2009 was a tough year, but Australia rose to the challenge of the global financial crisis. It shows what can be done when we all join together and work together, governments of all persuasions state, territory and local; businesses large and small; unions and local communities right across the nation.
We apologise for the laws and policies of successive parliaments and governments that have inflicted profound grief, suffering and loss on these our fellow Australians. We apologise especially for the removal of Aboriginal and Torres Strait Islander children from their families, their communities and their country.
But Australia faces additional regional and global challenges also crucial to our nation's future - climate change, questions of energy and food security, the rise of China and the rise of India. And we need a strong system of global and regional relationships and institutions to underpin stability.
As nations we should also commit afresh to righting past wrongs. In Australia we began this recently with the first Australians - the oldest continuing culture in human history. On behalf of the Australian Parliament, this year I offered an apology to indigenous Australians for the wrongs they had suffered in the past.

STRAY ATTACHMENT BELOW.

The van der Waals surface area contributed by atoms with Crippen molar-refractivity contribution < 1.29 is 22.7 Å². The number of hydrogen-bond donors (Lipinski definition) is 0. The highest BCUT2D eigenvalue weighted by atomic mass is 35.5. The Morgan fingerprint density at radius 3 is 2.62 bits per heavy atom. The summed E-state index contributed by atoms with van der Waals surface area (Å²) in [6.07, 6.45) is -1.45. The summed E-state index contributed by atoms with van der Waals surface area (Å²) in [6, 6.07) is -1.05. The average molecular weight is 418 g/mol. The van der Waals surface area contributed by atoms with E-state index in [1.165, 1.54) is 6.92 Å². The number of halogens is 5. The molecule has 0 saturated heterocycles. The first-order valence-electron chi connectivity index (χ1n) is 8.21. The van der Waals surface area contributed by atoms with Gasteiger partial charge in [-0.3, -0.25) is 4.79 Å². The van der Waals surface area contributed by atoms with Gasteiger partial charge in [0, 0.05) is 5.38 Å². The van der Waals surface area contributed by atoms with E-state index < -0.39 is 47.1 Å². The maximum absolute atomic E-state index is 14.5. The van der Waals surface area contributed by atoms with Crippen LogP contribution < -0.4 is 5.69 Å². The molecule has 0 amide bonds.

There are many who criticise the United Nations. And those of us who know this institution well know that it is not immune from criticism. But those who argue against the United Nations advance no credible argument as to what should replace it. Whatever its imperfections, the United Nations represents a necessary democracy of states.
Ladies and gentlemen, it is with great sadness that I announce that I will resign as Australia's Minister for Foreign Affairs. I am sad because I love this job. I'm totally dedicated to the work that we are doing in Australia's name around the world, and I believe that we have achieved many good results for Australia, and I'm proud of them.
I was elected by the people of Australia as Prime Minister of Australia. I was elected to do a job, I intend to continue doing that job. I intend to continue doing it to the absolute best of my ability. Part of that job has been to steer this country through the worst economic crisis the world has seen in 75 years.
I'm out there arguing the Labor case. I will do it anywhere and everywhere that I can. I do it within various communities across Australia where I am able to make a positive contribution. And let me tell you, my voice won't be silenced in the public debate because the issue at stake for Australia are so stark.